Irish streamer fakes getting Tears of the Kingdom early for 'much-needed' clout

Irish streamer fakes getting Tears of the Kingdom early for much-needed clout angry Link

Don't disregard the power of a grabbing headline, as they can easily mislead you. That's what happened when Irish Twitch streamer Deebeegeek shared a Nintendo Life report about him getting Legend of Zelda: Tears of the Kindgom early.

The article, titled “Irish Streamer Releases Upcoming Zelda Game Early”, baited fans into believing the streamer had early access to the game.

Reading the rest of the "article", it’s clear that the article is bogus news. The faux news report claims the streamer was hunted down by "1000 Nintendo ninjas" out of the store. The article claims Deebeegeek yelled "holy shite" while running away screaming. So yes, probably easy to tell it was a joke if one kept reading.

But still, that was not what happened, with many just grabbing the headline and running away with it. Some people said "I'm muting the account" or "I hate leaks", clearly having missed on reading the rest of the article past the very first few words. In a few hours, the tweet gained traction with almost 5k likes and hundreds of retweets.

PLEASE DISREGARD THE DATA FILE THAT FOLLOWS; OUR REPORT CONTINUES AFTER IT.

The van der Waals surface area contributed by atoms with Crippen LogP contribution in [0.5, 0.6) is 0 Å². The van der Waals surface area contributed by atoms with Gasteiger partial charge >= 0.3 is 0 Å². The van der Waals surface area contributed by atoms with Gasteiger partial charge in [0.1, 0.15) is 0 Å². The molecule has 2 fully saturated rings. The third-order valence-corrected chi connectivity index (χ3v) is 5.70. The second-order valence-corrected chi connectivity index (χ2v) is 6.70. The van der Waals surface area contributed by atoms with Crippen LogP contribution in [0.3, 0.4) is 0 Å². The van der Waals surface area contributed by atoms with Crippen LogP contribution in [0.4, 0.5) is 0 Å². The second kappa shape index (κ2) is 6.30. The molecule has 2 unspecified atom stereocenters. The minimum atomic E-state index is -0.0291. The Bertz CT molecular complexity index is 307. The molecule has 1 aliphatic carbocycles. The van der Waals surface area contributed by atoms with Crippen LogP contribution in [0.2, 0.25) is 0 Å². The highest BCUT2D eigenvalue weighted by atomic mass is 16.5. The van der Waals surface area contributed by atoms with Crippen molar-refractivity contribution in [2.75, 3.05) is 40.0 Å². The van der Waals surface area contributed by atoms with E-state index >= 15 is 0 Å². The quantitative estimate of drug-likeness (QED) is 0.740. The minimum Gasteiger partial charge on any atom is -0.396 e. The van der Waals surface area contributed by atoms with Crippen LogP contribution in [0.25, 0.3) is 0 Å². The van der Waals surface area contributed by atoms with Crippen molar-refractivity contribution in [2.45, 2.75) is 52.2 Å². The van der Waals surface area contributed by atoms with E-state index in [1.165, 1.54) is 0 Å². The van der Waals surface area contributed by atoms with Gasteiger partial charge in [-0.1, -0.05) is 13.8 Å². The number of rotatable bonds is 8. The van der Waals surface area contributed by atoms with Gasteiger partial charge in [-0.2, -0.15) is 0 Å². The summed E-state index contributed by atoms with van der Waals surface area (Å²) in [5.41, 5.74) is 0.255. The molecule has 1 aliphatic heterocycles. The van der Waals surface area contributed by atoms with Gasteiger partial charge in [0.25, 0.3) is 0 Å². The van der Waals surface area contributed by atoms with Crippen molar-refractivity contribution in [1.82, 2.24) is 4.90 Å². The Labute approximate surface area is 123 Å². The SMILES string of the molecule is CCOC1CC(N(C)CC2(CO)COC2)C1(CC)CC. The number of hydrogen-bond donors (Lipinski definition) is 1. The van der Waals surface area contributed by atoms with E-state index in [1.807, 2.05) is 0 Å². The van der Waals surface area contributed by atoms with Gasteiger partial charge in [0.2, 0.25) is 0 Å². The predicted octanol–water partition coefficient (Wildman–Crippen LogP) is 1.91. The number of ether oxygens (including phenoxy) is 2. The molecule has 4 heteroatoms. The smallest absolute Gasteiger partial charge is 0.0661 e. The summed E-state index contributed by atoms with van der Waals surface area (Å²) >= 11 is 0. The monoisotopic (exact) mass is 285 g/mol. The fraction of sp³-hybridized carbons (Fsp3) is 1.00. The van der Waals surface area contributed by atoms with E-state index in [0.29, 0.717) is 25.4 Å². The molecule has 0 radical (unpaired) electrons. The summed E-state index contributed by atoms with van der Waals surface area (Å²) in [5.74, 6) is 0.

Despite the original intention being satirical, the problem was that the fake article included the name of an actual Nintendo Life author, Liam Doolan. The writer also had to go on Twitter to report that the news was fake, despite "preferring to ignore this sort of stuff".

Anthony Dickens, CEO of Hookshot Media which runs Nintendo Life, reported on Twitter how he was disappointed. "It’s okay(ish) to rip our site for your “joke” news post, but it’s unethical to leave the byline from a legitimate author of ours."

After things got out of hand, with the journalist and the website, Deebeegeek apologized saying the tweet was simply made "something for smiles on the internet". Doolan accepted the apology and he (or any of the editors) did not ask for the original tweet to be removed.

Hopefully, for some, this can be a lesson in reading news past the headline. At the very least, we are pretty sure that no one wants to be chased by an army of Nintendo ninjas. Even though their lawyers might be even scarier.

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